Iconic crooner Tony Bennett has died aged 96 – just two weeks short of his 97th birthday.
The legendary musician, who enjoyed a decade-long career during which he collaborated with everyone from Frank Sinatra to Lady Gaga – died on Friday in his hometown of New York, his publicist Sylvia Weiner confirmed.
No cause of death was given, but Bennett was diagnosed with Alzheimer’s disease in 2016.
Last of the great saloon singers of the mid-20th century, Bennett often said his lifelong ambition was to ‘make a hit catalog rather than a hit record.’
During his lifetime, he released more than 70 albums and earned 19 Grammy Awards – all but two after reaching his 60s – and enjoyed the adoration of millions of fans around the world.
Legendary crooner Tony Bennett has died at the age of 96
Bennett did not tell his own story while acting; He let the music do the talking instead – the Gershwins and Cole Porter, Irving Berlin and Jerome Kern.
Unlike his friend and mentor Sinatra, he interpreted rather than embodied a song.
If his songs and public life lacked Sinatra’s high drama, Bennett appealed with an easy, courtly manner and an unusually rich and sustained voice.
‘A tenor who sings like a baritone,’ he called himself, a skill that made him adept at caressing a ballad or brightening an up-tempo number.
In 2006 he told The Associated Press, ‘I enjoy entertaining the audience, making them forget their problems.’ ‘I think people… if they listen to something that’s sincere and honest and maybe has a bit of a sense of humour. … I want to please people when I perform.’
Bennett was often praised by his peers, but none more meaningfully than what Sinatra said in a 1965 Life magazine interview: ‘For my money, Tony Bennett is the best singer in the business. He excites me when I see him. He moved me. He is a singer who embodies what the composer has in mind and perhaps a bit more.’
He not only survived the rise of rock music but endured so long and so well that he gained new fans and collaborators, some young enough to be his grandchildren. In 2014, aged 88, Bennett broke his own record as the oldest living performer with a No. 1 album on the Billboard 200 chart for his duet project ‘Chick to Chick’ with Lady Gaga. Three years ago, he topped the charts with ‘Duets II’, his last studio recording featuring contemporary stars such as Gaga, Carrie Underwood and Amy Winehouse. Her relationship with Winehouse was captured in the Oscar-nominated documentary ‘Amy’, in which Bennett patiently encourages the insecure young singer through a performance of ‘Body and Soul’.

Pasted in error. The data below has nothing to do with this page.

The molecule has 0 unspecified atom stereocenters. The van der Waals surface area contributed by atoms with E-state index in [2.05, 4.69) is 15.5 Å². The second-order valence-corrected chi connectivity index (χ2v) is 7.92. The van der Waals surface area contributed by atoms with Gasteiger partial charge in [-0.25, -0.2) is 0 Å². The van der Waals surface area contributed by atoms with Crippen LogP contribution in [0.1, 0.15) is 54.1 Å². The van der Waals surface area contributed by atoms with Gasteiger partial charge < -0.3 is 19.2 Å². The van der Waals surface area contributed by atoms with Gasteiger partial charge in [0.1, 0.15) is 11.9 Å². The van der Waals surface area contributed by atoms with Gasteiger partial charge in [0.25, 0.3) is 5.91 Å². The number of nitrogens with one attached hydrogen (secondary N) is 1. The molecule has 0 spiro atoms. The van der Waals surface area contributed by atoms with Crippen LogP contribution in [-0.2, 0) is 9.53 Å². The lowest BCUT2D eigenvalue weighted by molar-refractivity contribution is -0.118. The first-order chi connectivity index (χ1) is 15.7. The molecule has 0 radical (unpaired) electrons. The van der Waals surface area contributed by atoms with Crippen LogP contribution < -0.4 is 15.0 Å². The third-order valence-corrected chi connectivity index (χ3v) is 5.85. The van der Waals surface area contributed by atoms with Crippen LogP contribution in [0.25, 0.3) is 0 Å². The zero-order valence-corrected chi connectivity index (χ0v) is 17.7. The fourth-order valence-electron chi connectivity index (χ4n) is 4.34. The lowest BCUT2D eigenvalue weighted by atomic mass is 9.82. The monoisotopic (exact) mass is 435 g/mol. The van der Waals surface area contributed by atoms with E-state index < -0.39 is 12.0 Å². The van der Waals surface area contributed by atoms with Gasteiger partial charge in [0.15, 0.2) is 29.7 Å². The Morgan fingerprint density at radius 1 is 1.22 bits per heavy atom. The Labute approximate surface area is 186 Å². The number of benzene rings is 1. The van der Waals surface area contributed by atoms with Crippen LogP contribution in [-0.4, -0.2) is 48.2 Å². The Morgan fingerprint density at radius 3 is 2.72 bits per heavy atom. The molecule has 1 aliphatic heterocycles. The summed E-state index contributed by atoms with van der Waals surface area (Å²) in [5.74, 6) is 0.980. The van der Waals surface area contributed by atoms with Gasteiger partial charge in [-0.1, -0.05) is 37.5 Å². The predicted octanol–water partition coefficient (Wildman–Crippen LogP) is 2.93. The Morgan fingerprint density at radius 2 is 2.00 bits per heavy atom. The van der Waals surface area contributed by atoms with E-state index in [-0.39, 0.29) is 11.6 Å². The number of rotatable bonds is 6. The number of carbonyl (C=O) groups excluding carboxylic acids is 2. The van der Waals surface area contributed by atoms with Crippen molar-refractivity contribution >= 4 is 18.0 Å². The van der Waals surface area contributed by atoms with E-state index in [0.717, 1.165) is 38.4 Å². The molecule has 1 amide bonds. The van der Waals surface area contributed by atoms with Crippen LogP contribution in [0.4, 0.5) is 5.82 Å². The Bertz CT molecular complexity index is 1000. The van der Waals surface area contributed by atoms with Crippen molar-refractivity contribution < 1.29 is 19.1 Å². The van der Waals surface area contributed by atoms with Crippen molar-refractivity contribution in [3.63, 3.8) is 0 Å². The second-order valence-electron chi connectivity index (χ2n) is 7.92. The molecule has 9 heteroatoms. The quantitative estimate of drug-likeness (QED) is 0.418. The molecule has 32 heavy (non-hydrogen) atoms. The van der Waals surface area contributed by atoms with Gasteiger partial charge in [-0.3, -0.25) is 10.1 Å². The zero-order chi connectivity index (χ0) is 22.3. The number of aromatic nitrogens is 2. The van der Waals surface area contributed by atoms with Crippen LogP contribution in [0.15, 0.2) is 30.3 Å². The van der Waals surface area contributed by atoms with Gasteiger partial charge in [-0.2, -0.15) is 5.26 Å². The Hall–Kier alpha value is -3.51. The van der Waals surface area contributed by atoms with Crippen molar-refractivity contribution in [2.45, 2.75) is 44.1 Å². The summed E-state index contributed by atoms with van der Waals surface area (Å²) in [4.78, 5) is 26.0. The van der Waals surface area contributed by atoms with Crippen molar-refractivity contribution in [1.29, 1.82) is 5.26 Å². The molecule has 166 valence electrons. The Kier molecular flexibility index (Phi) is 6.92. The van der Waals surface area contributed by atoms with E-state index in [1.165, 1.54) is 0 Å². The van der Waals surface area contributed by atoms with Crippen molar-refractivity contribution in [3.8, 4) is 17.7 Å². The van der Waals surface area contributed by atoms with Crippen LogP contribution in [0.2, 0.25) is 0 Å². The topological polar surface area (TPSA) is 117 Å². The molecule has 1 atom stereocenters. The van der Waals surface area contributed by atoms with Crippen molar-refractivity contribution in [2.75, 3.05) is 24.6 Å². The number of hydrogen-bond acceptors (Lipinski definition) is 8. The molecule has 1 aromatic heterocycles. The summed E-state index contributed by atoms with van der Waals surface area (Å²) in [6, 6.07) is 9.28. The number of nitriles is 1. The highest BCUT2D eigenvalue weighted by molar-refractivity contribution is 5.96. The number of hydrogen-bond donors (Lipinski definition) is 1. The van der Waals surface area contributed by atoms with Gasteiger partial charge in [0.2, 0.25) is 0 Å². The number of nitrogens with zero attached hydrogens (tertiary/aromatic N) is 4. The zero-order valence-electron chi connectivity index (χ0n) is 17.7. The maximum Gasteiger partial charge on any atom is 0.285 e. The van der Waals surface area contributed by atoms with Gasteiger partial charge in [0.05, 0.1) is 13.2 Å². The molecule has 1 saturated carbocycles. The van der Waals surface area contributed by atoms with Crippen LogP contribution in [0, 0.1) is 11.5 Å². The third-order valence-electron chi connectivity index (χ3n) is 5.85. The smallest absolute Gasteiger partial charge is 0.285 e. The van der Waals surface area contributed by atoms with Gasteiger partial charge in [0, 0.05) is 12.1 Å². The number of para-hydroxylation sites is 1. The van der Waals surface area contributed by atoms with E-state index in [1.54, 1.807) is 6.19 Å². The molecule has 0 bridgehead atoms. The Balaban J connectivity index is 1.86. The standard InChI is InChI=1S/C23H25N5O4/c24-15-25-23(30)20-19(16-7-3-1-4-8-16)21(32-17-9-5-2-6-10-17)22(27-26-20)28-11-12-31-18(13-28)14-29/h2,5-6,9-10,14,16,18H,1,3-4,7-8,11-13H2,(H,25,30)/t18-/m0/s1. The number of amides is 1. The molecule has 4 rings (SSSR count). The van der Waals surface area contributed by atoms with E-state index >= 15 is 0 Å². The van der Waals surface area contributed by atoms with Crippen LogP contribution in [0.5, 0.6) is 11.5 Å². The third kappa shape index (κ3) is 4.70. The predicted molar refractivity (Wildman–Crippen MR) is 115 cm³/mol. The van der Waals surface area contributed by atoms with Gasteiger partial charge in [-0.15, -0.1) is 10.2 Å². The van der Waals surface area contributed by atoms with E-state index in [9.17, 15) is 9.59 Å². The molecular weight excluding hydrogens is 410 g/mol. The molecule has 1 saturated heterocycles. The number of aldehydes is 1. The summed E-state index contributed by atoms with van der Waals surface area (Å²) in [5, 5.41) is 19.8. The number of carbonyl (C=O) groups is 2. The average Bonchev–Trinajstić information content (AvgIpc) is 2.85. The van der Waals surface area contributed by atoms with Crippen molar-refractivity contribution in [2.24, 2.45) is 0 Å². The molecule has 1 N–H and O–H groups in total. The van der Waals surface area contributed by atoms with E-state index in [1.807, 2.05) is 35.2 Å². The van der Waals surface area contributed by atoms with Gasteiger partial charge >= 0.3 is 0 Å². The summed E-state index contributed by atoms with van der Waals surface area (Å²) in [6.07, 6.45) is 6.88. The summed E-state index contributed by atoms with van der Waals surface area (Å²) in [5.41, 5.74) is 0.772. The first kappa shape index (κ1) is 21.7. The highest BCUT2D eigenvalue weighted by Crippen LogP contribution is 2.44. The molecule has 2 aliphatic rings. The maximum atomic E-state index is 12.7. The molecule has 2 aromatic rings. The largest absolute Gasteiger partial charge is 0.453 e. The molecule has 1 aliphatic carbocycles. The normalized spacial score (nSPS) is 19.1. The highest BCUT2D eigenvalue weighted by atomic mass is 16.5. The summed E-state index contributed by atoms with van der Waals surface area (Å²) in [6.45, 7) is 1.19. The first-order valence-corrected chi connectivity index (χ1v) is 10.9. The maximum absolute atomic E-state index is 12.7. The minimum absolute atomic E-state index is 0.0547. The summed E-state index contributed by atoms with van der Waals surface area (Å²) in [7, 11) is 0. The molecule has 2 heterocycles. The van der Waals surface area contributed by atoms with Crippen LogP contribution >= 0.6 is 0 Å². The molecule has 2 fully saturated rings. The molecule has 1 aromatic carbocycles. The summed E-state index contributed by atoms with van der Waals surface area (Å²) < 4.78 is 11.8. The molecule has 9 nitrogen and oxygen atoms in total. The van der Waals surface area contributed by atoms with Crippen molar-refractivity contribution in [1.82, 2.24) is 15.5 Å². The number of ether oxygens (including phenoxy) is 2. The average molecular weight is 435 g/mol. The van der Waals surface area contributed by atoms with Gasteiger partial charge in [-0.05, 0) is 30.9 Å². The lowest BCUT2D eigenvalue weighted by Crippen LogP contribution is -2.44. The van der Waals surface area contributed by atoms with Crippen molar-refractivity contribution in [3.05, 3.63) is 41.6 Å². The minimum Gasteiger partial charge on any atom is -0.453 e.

Her final album, ‘Love for Sale’, released in 2021, featured a duet with Lady Gaga on the title track, ‘Night and Day’ and other Porter songs.
For Bennett, one of the few performers to move easily between pop and jazz, such collaborations were part of his crusade to expose new audiences to what he calls the Great American Songbook.
In a 2015 interview with Downbeat magazine, Bennett said, ‘No country has given the world so much great music. ‘Cole Porter, Irving Berlin, George Gershwin, Jerome Kern. Those songs will never die.’
Ironically, his most famous contributions came via two unknowns, George Corey and Douglas Cross, who gave Bennett his signature songs in the early ’60s when his career was stalling. They gave Bennett’s musical director, pianist Ralph Sharon, some sheet music that he stuck in a dresser drawer and forgot about until packing for a tour with a stop in San Francisco.
‘Ralph found some sheet music in his shirt drawer… and on top of the pile was a song called ‘I Left My Heart in San Francisco’. Ralph thought it would be good material for San Francisco,’ Bennett said. ‘We were rehearsing and the bartender at the club in Little Rock, Arkansas said, ‘If you record that song, I’m going to be the first to buy it.’
Released in 1962 as the B-side to the single ‘Once Upon a Time’, the reflective ballad became a grassroots phenomenon, staying on the charts for over two years and earning Bennett his first two Grammys with record of the year.
By her early 40s, she was seemingly out of fashion. But after turning 60, an age when even the most popular artists often settle for pleasing their older fans, Bennett and his son and manager, Danny, found creative ways to market the singer to the MTV generation. He made guest appearances on ‘Late Night with David Letterman’ and became a celebrity guest artist on ‘The Simpsons’. He wore a black T-shirt and sunglasses with Red Hot Chili Peppers as a presenter at the 1993 MTV Music Video Awards, and his own video for ‘Steppin’ Out With My Baby’ from his Grammy-winning Fred Astaire tribute album ended up in MTV’s hip ‘Buzz Bin’.
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